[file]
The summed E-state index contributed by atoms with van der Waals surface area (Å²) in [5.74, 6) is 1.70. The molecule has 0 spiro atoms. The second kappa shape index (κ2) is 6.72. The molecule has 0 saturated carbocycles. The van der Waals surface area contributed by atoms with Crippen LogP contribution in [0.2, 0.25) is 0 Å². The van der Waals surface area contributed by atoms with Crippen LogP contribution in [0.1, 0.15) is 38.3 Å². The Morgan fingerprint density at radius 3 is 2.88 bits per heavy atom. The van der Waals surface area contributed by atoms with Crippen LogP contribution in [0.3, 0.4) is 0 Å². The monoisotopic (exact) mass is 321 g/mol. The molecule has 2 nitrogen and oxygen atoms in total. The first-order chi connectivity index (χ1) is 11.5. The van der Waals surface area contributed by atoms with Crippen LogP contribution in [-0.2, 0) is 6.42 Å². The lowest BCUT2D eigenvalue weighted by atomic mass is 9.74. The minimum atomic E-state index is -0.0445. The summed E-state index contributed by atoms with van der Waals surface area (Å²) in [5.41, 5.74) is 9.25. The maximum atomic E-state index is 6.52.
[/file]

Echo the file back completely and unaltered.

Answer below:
The summed E-state index contributed by atoms with van der Waals surface area (Å²) in [5.74, 6) is 1.70. The molecule has 0 spiro atoms. The second kappa shape index (κ2) is 6.72. The molecule has 0 saturated carbocycles. The van der Waals surface area contributed by atoms with Crippen LogP contribution in [0.2, 0.25) is 0 Å². The van der Waals surface area contributed by atoms with Crippen LogP contribution in [0.1, 0.15) is 38.3 Å². The Morgan fingerprint density at radius 3 is 2.88 bits per heavy atom. The van der Waals surface area contributed by atoms with Crippen LogP contribution in [0.3, 0.4) is 0 Å². The monoisotopic (exact) mass is 321 g/mol. The molecule has 2 nitrogen and oxygen atoms in total. The first-order chi connectivity index (χ1) is 11.5. The van der Waals surface area contributed by atoms with Crippen LogP contribution in [-0.2, 0) is 6.42 Å². The lowest BCUT2D eigenvalue weighted by atomic mass is 9.74. The minimum atomic E-state index is -0.0445. The summed E-state index contributed by atoms with van der Waals surface area (Å²) in [5.41, 5.74) is 9.25. The maximum atomic E-state index is 6.52.